EghtesadOnline: The Iranian rial continued its rally on Tuesday after weeks of depreciation had sent it to a series of record low. New gains for the national currency came unexpectedly as people rushed to exchange shops to convert their greenbacks into the local currency.
In Tehran, money exchange shops offered 135,000 rials for one US dollar in the afternoon but the rial was also traded as low as 100,000 rials to the dollar during the day. As different rates were quoted, exchange rate websites stopped showing the USD rate and exchange bureaux suspended trade.
The day before, the rial was selling 170,000 to $1, with prices recently going as high as 190,000.
The bearish trend for foreign currencies is attributed largely to the government bestowing more power to the central bank to intervene in the foreign exchange market to prop the rial, Financial Tribune reported.
Optimism over Iran's cooperation with Europe to establish a mechanism for Iran to benefit from the 2015 nuclear deal after the US exit is said to have contributed to the trend. Others, however, point to the rial rally as temporary and driven by public excitement as later in the day, the exchange rate rose to 144,500 rials.
The High Economic Coordination Council of the Heads of the Three Government Branches gave new powers to the central bank on Tuesday including the ability to issue rial and forex bonds and conduct open market operations.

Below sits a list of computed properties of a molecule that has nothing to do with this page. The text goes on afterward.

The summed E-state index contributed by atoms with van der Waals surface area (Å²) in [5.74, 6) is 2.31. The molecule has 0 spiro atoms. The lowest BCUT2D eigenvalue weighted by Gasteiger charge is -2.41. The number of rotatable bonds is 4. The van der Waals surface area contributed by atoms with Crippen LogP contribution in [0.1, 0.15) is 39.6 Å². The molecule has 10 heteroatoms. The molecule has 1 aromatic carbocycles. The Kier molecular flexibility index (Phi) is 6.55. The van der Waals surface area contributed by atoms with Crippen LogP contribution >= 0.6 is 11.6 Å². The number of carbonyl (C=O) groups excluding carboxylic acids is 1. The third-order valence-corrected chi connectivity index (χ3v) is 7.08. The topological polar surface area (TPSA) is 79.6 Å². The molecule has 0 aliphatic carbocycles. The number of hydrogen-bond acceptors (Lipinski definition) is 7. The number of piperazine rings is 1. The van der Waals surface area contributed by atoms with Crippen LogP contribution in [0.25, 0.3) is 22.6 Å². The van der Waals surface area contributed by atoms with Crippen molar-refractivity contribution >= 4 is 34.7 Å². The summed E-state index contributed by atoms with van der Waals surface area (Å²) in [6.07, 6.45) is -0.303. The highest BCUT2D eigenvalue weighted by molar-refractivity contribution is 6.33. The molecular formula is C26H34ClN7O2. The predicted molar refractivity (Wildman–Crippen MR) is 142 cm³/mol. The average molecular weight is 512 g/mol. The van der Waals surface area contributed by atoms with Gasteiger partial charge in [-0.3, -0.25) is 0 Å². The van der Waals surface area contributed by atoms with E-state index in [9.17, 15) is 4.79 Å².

The CBI also communicated the details and conditions of the new mechanism announced earlier for meeting currency needs for non-commercial, everyday purposes to eleven agent banks through a directive, the bank’s website reported on Monday.
The bank sent the directive to the eleven banks stating that providing foreign currency is possible through the ‘Hawala’ system via the banks’ correspondence relations or certified exchange bureaux. In case the need is not fulfilled through the Hawala system, paying in cash is possible for the following cases within the regulations:
1. Paying currency for students’ tuition fees
2. Costs of Iranian aviation companies, both state and privately-owned,
3. Registration fees for international tests such as IELTS, GRE, TOEFL, etc,
4. Fees for educational and research courses in and outside the country,
5. Expenses of overseas offices of ministries, organizations, institutions, companies, and related units as well as embassies, state institutions, and non-governmental public institutions,
6. Fees for participating in or holding international conferences as well as giving awards in festivals and competitions
7. Costs of scientific and technical experiments and publishing advertisements abroad as well as obtaining international certifications (standard, quality, etc.) by the public sector and applicants of the private sector,
8. Subscription and registration fees for membership in international organizations, communities and scientific groups as well as fees for publishing scientific articles abroad for the public sector,
The central bank noted that providing currency for medical purposes) for amounts above $10,000 (or equivalent in other currencies) with the Supreme Medical Council permit, there is no need for permits.